Date of Award
Doctor of Education
Dr. Charles C. Warfield
Dr. Uldis Smidchens
Dr. Roberta Allen
The central question explored in this research was whether the perceptions of undergraduate students and business employers about the importance of writing skills for success in business differ from one another. Related questions were posed about the relationship of certain individual characteristics such as sex, student classification, and student institutional affiliation and their interactions to these perceptions.
Subjects were selected from both public and private institutions of higher education and 11 medium-sized businesses in western Michigan. Data collection was accomplished using two 30-item Likert-type Importance of Business Writing (IBW) questionnaires developed for obtaining information on the perceptions of subjects relative to the importance of business writing for 70 volunteer business subjects and 214 volunteer student subjects. A rating of the importance of business writing was secured for all subjects providing responses to 10 specific items on the instruments. Comparisons of mean ratings of importance utilizing t tests of independent samples were undertaken to test the four hypotheses related to differences between subgroups; two-way analyses of variance (ANOVAs) were used to test the significance of interactions between independent variables.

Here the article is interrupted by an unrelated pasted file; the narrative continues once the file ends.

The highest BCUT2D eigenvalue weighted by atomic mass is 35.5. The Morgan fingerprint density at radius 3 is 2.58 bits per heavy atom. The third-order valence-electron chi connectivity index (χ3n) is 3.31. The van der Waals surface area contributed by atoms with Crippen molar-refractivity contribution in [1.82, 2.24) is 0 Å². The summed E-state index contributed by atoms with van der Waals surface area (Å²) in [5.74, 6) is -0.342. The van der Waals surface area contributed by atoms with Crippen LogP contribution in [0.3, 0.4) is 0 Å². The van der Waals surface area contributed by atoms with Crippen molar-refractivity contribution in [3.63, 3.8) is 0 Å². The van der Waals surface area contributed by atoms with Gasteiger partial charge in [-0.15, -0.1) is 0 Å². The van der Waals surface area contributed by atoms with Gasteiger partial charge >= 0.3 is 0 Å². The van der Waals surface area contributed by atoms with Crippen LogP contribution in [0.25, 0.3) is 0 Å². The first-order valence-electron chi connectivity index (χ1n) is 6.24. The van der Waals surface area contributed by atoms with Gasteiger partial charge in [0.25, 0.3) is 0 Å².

The major conclusion in this study was that the perceptions of students and business persons about the importance of business writing skills for future success in business differ from one another. Other conclusions found in the study were that the perceptions of the importance of business writing for students in the public university and the private college differed, and that the interaction between students' institutional affiliation and their classification as an upper- or lowerclassman was associated with variations in their perceptions of the importance of writing skills for future success in business. The study also concluded that individuals of both sexes share essentially the same perception of the importance of writing skills for business success.
Coleman, Miriam P., "An Exploration of Students’ and Business Persons’ Ratings of the Importance of Writing Skills for Business Success" (1994). Dissertations. 1846.